Intermittent fasting also known as Intermittent energy restriction is an eating pattern where you strive to maintain a balance between eating and fasting. Intermittent fasting does not indicate anything about which foods to not eat, but rather when you should eat your food.
Fasting is an age-old tradition that is carried out by various cultures all over the world. Earlier during 1915 intermittent fast was used as a tool to treat obesity among people. In the 1960s an enthusiastic report was published by various experts who had a keen interest in the medical community. This enthusiastic report spread awareness among the people about the use of intermittent fasting without medical monitoring. Intermittent fasting or short-term starvation periods ranged from 1-14 days in these early studies. A modern type of intermittent fasting emerged in the United Kingdom in 2012 and since then it’s spreading across various parts of the world.
Intermittent Fasting is prominent and has a scientific logic behind it. The food that we eat is broken down by enzymes in our digestive system and ultimately it ends up as molecules in our bloodstream. Carbohydrates, particularly sugars and refined grains, are swiftly broken down into sugar, which our cells use up for producing energy. If our cells don’t use it to produce energy, it is stored in our fat cells. But sugar can enter our cells with insulin: a hormone that is made in the pancreas. Insulin brings the sugar in the fat cells and stores it there. If we don’t snack in between meals, then our insulin levels go down and our fat cells can then release the stored sugar to produce energy. Individuals lose weight if they allow their insulin levels to the drop down. The logic behind intermittent fasting is to allow the insulin level to drop therefore burning the fat.
It is studied that Intermittent fasting has similar effects as the calorie-restricted diet. Intermittent fasting is the practice incorporated by people in the 21st century to reduce the risk of diet-related diseases. A study which was conducted in 2019 proved that Intermittent fasting helps in treating obesity, insulin resistance, dyslipidaemia, hypertension, and inflammation. Some research also indicates that it can help protect against diseases, including heart disease, type 2 diabetes, cancer, Alzheimer’s disease, and may even help you live longer.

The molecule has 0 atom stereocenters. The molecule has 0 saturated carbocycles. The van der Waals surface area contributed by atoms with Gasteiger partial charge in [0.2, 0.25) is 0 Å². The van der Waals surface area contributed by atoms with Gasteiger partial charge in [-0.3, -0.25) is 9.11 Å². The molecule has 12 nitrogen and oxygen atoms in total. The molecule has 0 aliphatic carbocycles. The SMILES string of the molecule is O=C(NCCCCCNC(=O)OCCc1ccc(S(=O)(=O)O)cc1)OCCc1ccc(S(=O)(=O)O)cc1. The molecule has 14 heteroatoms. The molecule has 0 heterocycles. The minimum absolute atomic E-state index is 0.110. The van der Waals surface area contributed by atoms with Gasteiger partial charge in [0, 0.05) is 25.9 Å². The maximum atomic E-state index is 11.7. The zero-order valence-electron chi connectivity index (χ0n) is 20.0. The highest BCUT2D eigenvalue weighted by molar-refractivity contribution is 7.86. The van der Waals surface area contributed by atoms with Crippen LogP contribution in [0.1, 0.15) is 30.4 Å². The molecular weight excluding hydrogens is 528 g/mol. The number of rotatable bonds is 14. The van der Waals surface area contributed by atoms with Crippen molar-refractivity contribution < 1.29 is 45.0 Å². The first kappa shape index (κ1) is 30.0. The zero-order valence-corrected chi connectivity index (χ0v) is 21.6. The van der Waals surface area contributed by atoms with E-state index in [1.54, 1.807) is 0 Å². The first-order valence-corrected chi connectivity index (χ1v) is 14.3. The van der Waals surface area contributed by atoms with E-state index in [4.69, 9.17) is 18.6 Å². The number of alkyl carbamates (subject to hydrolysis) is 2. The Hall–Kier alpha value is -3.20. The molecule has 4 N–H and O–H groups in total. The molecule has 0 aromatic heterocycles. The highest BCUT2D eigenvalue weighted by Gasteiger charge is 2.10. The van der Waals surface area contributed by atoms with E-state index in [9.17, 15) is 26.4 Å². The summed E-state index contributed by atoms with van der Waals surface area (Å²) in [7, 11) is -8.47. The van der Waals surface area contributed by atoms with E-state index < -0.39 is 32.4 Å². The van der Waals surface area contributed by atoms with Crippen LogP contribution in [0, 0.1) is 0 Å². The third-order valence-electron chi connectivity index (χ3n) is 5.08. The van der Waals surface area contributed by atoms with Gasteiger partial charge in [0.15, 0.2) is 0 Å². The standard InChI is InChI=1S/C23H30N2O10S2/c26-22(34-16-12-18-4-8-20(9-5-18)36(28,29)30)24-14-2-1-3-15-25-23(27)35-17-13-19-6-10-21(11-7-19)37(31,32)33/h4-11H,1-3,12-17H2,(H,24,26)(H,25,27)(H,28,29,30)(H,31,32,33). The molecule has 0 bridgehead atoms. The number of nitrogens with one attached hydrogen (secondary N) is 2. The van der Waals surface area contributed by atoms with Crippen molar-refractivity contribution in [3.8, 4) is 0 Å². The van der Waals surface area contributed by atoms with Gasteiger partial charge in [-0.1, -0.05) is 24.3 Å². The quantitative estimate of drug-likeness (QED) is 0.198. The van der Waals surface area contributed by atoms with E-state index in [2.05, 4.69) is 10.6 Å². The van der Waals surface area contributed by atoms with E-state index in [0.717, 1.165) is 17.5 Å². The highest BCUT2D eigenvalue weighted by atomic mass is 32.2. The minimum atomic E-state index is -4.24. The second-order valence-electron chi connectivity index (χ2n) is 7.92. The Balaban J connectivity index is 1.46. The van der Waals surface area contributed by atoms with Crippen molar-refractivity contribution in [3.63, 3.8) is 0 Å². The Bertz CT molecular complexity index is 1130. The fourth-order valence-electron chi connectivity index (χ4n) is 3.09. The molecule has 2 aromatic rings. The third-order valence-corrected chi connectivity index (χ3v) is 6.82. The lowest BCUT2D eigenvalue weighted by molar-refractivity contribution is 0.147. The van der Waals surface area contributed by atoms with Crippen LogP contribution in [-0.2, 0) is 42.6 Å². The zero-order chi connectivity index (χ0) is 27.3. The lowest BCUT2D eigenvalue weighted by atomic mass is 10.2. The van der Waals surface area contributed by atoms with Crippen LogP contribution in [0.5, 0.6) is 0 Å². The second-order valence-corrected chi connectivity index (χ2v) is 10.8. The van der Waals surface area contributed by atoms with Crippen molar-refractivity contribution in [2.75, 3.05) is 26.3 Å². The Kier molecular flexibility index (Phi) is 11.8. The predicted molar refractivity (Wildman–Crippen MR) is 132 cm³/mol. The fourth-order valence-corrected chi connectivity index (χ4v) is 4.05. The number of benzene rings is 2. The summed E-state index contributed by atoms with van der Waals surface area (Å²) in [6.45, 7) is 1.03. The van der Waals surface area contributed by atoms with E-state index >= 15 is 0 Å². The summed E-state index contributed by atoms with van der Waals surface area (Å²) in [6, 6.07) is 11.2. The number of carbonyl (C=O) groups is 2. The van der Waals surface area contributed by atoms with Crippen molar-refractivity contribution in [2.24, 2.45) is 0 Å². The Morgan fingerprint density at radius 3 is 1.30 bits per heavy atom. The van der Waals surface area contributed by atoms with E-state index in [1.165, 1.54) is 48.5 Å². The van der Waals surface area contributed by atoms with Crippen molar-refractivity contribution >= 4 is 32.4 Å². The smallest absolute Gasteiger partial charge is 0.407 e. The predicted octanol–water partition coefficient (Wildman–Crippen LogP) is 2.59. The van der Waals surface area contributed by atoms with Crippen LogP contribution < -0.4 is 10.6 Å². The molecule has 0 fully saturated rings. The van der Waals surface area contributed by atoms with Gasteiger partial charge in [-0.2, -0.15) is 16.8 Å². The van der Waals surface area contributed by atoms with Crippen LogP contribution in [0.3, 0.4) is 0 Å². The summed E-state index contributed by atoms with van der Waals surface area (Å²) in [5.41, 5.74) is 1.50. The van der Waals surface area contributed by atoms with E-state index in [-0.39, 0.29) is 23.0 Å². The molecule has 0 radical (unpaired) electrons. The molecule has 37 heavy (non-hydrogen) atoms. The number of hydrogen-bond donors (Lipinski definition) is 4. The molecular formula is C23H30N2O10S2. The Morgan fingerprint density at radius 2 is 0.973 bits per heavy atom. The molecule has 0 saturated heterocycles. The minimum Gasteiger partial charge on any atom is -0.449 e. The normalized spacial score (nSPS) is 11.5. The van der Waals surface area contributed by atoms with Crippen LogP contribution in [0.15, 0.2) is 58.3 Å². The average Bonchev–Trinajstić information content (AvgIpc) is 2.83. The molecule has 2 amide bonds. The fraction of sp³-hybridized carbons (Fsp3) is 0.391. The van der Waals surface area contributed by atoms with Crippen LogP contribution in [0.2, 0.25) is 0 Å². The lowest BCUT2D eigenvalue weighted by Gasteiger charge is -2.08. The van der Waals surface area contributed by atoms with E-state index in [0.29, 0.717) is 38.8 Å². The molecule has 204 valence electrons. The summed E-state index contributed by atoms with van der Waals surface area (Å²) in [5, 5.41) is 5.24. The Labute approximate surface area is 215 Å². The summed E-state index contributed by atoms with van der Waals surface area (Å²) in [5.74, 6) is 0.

Intermittent fasting is an ‘effective life hack’ which makes your life easier, while also improving your health at the same time. The fewer meals you need to plan for, the simpler your life will be. Not having to eat 3-4+ times a day also saves a lot of time. No consumption of food is allowed during the fasting period, but you can drink tea, coffee, water and other non-caloric beverages during the window. Many people have reported that they feel better and tend to have higher levels of energy during fasting.
Intermittent fasting has become very trendy for few years and several different types have emerged. Below are some types of Intermittent fasting:
- The 16/8 method: Fast for 16 hours each day by only eating between noon and 8 pm.
- Eat-Stop-Eat: Once or twice a week, don’t eat anything after dinner one day, until dinner the next day (a 24 hour fast).
- The 5:2 Diet: It involves fasting of more than 24 hours. During the two fasting days of the week, eat only about 500–600 calories.
- Alternate-day fasting: involves alternating between a 24-hour “fast day” when the person eats less than 25% of usual energy needs, followed by a 24-hour non-fasting “feast day” period. It is the strictest form of intermittent fasting because there are more days of fasting per week.
With this, it is concluded that as long as you stick to health foods, restricting your eating window and fasting from time to time can have some very impressive health benefits. It is an effective way to lose fat and improve metabolic health while simplifying your life at the same time.
Rajvi Goyal ( Ayurvedic Nutritionist and Dietician )
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